(1.13) E_{n}^{S}(f)≤ 2^{1/p}^{0}(1 + 2^{p}^{0}^{+1})^{1/p}^{0}|I|^{1+1/p}^{0}
(p^{0}+ 1)^{1/p}^{0}6^{1+1/p}^{0}n inf

s kf_{s}^{0}k_{p,I}.

*Inequality (1.12) is sharp, and when*1< p <∞, equality holds if and only if
(1.14) f^{0}(t) =d_{1}

n

X

i=1

(t−c_{i})^{p}^{0}^{−1}χ_{J}^{+}

i (t)−(c_{i}−t)^{p}^{0}^{−1}χ_{J}^{−}

i (t)
+d_{2},

*where*d_{1}, d_{2} ∈ R*. Similarly, inequality (1.13) is sharp, and when*1 < p <∞,
*equality holds if and only if*

(1.15) f^{0}(t) =d_{1}

n

X

i=1

(t−a_{i})^{p}^{0}^{−1}χ_{I}^{2}

i(t) + (t−b_{i})^{p}^{0}^{−1}χ_{I}^{4}

i(t)

−(a_{i}−t)^{p}^{0}^{−1}χ_{I}^{1}

i(t)−(b_{i}−t)^{p}^{0}^{−1}χ_{I}^{3}

i(t)

+d_{2}t^{2} +d_{3}t+d_{4},

*where*d_{i} ∈R*,*1≤i≤4.

* Remark 1.5. When* p = 1, p

^{0}= ∞, and we interpret (1 +p

^{0})

^{1/p}

^{0}

*and*(1 + 2

^{p}

^{0}

^{+1})

^{1/p}

^{0}

*in the limiting sense as equaling*1

*and*2

*respectively. In this case*

*Theorem1.4is a special case of Theorem1.3since if*f

*is absolutely continuous*

*it is of bounded variation, and*kf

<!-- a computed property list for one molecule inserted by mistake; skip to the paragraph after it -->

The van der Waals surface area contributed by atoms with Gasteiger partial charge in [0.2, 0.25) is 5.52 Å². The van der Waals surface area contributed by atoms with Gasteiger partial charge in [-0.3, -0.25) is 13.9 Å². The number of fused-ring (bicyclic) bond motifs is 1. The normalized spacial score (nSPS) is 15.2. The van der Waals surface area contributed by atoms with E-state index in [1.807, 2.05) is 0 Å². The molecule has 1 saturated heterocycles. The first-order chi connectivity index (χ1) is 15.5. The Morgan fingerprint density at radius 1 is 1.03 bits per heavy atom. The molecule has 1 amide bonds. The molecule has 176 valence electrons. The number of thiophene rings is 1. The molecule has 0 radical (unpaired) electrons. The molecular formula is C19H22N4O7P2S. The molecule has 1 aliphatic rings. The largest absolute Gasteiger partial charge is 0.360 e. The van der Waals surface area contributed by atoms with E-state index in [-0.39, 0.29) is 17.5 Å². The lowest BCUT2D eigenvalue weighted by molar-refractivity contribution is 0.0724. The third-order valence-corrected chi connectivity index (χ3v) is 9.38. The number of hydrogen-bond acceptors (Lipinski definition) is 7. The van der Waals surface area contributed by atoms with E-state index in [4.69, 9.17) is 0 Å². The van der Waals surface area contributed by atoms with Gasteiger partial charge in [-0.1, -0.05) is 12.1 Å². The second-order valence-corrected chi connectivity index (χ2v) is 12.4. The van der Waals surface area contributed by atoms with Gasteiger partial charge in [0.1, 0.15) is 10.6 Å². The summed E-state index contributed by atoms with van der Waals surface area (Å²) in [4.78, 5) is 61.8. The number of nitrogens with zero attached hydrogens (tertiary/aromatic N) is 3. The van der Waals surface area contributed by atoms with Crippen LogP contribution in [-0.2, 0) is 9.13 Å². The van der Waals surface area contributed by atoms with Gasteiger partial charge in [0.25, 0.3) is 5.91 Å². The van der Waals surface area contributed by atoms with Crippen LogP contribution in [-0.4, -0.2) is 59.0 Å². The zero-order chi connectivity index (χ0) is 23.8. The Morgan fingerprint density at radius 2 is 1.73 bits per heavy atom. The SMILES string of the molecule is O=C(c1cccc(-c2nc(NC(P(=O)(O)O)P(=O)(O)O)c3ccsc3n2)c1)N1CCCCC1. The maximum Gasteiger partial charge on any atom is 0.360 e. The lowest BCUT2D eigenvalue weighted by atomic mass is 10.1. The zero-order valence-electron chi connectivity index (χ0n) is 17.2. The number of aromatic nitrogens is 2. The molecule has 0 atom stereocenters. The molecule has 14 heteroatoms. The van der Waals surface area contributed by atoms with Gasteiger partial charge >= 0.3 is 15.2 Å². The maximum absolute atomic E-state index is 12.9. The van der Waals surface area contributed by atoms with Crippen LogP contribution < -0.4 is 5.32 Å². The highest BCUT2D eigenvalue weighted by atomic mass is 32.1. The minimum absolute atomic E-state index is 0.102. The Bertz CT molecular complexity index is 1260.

^{0}k

_{1,I}=kfk

_{BV,I}

*.*

* Remark 1.6. When* 1 < p < ∞

*we can restate Theorem*

*1.4*

*in a form anal-*

*ogous to Theorem*

*1.3. We define the space*BVp

*of functions of bounded*p-

**Sharp Error Bounds for the**
**Trapezoidal Rule and Simpson’s**

**Rule**

D. Cruz-Uribe,C.J. Neugebauer

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*variation by*

kfk_{BV}_{p}_{,I} = sup

Γ n

X

i=1

|f(x_{i})−f(xi−1)|^{p}

|x_{i} −x_{i−1}|^{p−1} <∞,

*where the supremum is taken over all partitions*Γ ={x_{i}}*of*I. Thenf ∈BV_{p}*if*
*and only if it is absolutely continuous and*f^{0} ∈L^{p}(I), andkfk_{BV}_{p}_{,I} =||f^{0}||_{p,I}*.*
*This characterization is due to F. Riesz; see, for example, Natanson [10].*

* Remark 1.7. When* p = ∞, Theorem

*1.4*

*is equivalent to Theorem*

*1.1*

*with*α = 1, since f ∈ W

_{1}

^{∞}(I)

*if and only if*f ∈ Λ

_{1}(I), and kf

^{0}k∞,I = kfk

_{Λ}

_{1}

_{,I}

*.*

*(See, for example, Natanson [10].)*

* Remark 1.8. Inequality (1.12), with*r= 0

*and*p >1

*was independently proved*

*by Dragomir [5] as a corollary to a rather lengthy general theorem. Very re-*

*cently, we learned that Dragomir et al. [4] gave a direct proof similar to ours*

*for (1.12) for all*p

*but still with*r = 0. Neither paper considers the question of

*sharpness.*

While inequalities (1.12) and (1.13) are sharp in the sense that for a givenn
equality holds for a given function,E_{n}^{T}(f)andE_{2n}^{S} (f)go to zero more quickly
than1/n.

* Theorem 1.5. Let*f ∈W

_{1}

^{p}(I),1≤p≤ ∞. Then

n→∞lim n·E_{n}^{T}(f) = 0
(1.16)